4. Advocating Euthanasia Over Adoption/Refusing to Euthanise in Any Circumstances
PETA is known for a policy of preferring to euthanise homeless animals over adopting them out, which is quite frankly bizarre — I don’t see how murdering animals that could be rehomed to loving families serves the greater cause of animal rights. A good adoption programme should start with spaying/neutering and vaccination, and end with animals finding a forever home — and PETA’s attitude that death is preferable to life with a new family is disgusting. Conversely, though, groups that absolutely refuse to euthanise in any circumstances are doing animals no favours either: There are cases in which animals are in such extreme pain and suffering that failing to euthanise constitutes a form of abuse. I don’t believe that animals with treatable conditions should be abandoned, but I don’t believe in needless suffering, either. Having lived through the advanced stages of cancer with two beloved cats, I know first-hand what terminal illnesses and suffering look like, and it is not pretty.
5. Being Self-Righteous
I, too, was once a self-rightous vegan and obnoxious animal rights advocate, so I know that of which I speak, here. You win no followers by being a moralistic jerk insisting that your way is the right way and that you’re better than everyone else because you’ve reached an enlightened state with respect to your relationship with animals. People at all stages of thinking should be welcomed, even if someone isn’t as ‘radical’ or ‘committed’ as you are. Would you rather connect on common ground with someone who’s advocating for humane slaughtering and respectful farming techniques, or throw that person out of your little club because she eats meat? Which is better? Supporting bills that will reduce suffering for animals, though they might not eliminate it, or retaining your self-righteousness?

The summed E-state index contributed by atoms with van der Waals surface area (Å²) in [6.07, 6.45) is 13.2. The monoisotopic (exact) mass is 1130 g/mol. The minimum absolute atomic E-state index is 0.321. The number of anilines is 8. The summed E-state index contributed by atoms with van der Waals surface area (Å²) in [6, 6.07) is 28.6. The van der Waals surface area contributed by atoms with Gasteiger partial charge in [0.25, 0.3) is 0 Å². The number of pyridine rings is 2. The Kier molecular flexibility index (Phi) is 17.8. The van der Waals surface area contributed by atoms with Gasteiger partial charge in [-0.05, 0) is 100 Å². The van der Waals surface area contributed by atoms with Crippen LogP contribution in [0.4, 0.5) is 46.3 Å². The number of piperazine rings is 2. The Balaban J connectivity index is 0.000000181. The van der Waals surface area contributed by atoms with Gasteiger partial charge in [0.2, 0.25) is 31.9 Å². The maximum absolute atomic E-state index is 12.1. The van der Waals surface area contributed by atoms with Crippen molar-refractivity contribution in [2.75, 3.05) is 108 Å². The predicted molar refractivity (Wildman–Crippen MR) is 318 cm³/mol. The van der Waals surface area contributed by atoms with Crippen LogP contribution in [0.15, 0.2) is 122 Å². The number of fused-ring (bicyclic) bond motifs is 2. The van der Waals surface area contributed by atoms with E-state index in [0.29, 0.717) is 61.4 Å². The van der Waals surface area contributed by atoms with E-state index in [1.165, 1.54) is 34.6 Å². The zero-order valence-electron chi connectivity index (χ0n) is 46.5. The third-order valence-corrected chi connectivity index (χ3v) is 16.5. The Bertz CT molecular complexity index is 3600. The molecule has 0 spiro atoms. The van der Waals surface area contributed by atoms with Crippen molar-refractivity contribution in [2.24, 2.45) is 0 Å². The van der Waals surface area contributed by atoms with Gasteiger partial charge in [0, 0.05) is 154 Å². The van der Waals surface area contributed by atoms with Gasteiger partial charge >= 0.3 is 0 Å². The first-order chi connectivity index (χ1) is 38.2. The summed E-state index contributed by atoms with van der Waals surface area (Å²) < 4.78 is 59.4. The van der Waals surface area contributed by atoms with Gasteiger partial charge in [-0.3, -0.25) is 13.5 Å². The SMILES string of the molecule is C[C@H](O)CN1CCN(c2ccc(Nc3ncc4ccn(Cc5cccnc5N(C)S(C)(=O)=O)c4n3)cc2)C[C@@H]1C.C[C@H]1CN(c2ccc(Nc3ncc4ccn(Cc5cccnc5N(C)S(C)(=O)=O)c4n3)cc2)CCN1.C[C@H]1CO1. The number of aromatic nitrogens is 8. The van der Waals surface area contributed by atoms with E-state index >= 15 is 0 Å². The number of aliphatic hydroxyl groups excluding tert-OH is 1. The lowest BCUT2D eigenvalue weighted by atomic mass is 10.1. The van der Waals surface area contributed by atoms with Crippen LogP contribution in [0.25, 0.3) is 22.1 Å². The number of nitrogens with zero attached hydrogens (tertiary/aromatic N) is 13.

6. Debating the Mental and Social Standing of Animals
This is an incredibly tricky issue. Do animals communicate, form social connections, feel pain, and experience emotions? Of course they do, and anyone but the most hardened and ridiculous of human beings should be able to identify and acknowledge that. However, reams can be written and argued about whether humans and animals are morally equivalent, the ‘intellectual capacity’ of animals, and more. These debates aren’t productive, and they can go off the rails fast. Focus on promoting the rights of animals as living beings, setting aside the debate over whether they’re just like humans. That’s not important: Respect for life is what matters.
I want to see greater protections for animals in our society. I want to see animals living safe lives, and I want to see them respected, honoured, and loved. I don’t want to see the animal rights movement trashing human beings and making what are honestly rookie mistakes as it clumsily crashes about trying to achieve better conditions for animals. This is ridiculous, people. Get it together.